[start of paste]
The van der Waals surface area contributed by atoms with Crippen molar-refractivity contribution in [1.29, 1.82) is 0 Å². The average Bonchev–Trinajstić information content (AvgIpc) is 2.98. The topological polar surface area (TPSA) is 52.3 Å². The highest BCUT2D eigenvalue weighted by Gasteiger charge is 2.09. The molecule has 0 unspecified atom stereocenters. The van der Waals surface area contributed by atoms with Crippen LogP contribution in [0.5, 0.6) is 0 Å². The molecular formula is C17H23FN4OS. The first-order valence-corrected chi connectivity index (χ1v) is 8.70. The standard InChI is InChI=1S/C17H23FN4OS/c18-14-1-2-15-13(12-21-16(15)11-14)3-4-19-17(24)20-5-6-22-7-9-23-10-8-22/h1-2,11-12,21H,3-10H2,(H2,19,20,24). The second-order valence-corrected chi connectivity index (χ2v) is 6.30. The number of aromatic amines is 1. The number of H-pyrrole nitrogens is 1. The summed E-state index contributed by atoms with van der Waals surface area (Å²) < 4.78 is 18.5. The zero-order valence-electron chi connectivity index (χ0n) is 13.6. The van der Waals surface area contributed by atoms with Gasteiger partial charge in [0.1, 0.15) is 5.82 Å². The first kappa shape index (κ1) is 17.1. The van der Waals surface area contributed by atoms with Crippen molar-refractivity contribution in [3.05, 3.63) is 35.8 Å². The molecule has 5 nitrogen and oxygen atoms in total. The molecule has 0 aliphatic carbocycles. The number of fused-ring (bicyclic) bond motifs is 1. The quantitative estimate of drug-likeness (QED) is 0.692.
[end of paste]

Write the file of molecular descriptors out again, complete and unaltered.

The van der Waals surface area contributed by atoms with Crippen molar-refractivity contribution in [1.29, 1.82) is 0 Å². The average Bonchev–Trinajstić information content (AvgIpc) is 2.98. The topological polar surface area (TPSA) is 52.3 Å². The highest BCUT2D eigenvalue weighted by Gasteiger charge is 2.09. The molecule has 0 unspecified atom stereocenters. The van der Waals surface area contributed by atoms with Crippen LogP contribution in [0.5, 0.6) is 0 Å². The molecular formula is C17H23FN4OS. The first-order valence-corrected chi connectivity index (χ1v) is 8.70. The standard InChI is InChI=1S/C17H23FN4OS/c18-14-1-2-15-13(12-21-16(15)11-14)3-4-19-17(24)20-5-6-22-7-9-23-10-8-22/h1-2,11-12,21H,3-10H2,(H2,19,20,24). The second-order valence-corrected chi connectivity index (χ2v) is 6.30. The number of aromatic amines is 1. The number of H-pyrrole nitrogens is 1. The summed E-state index contributed by atoms with van der Waals surface area (Å²) < 4.78 is 18.5. The zero-order valence-electron chi connectivity index (χ0n) is 13.6. The van der Waals surface area contributed by atoms with Gasteiger partial charge in [0.1, 0.15) is 5.82 Å². The first kappa shape index (κ1) is 17.1. The van der Waals surface area contributed by atoms with Crippen molar-refractivity contribution in [3.05, 3.63) is 35.8 Å². The molecule has 5 nitrogen and oxygen atoms in total. The molecule has 0 aliphatic carbocycles. The number of fused-ring (bicyclic) bond motifs is 1. The quantitative estimate of drug-likeness (QED) is 0.692.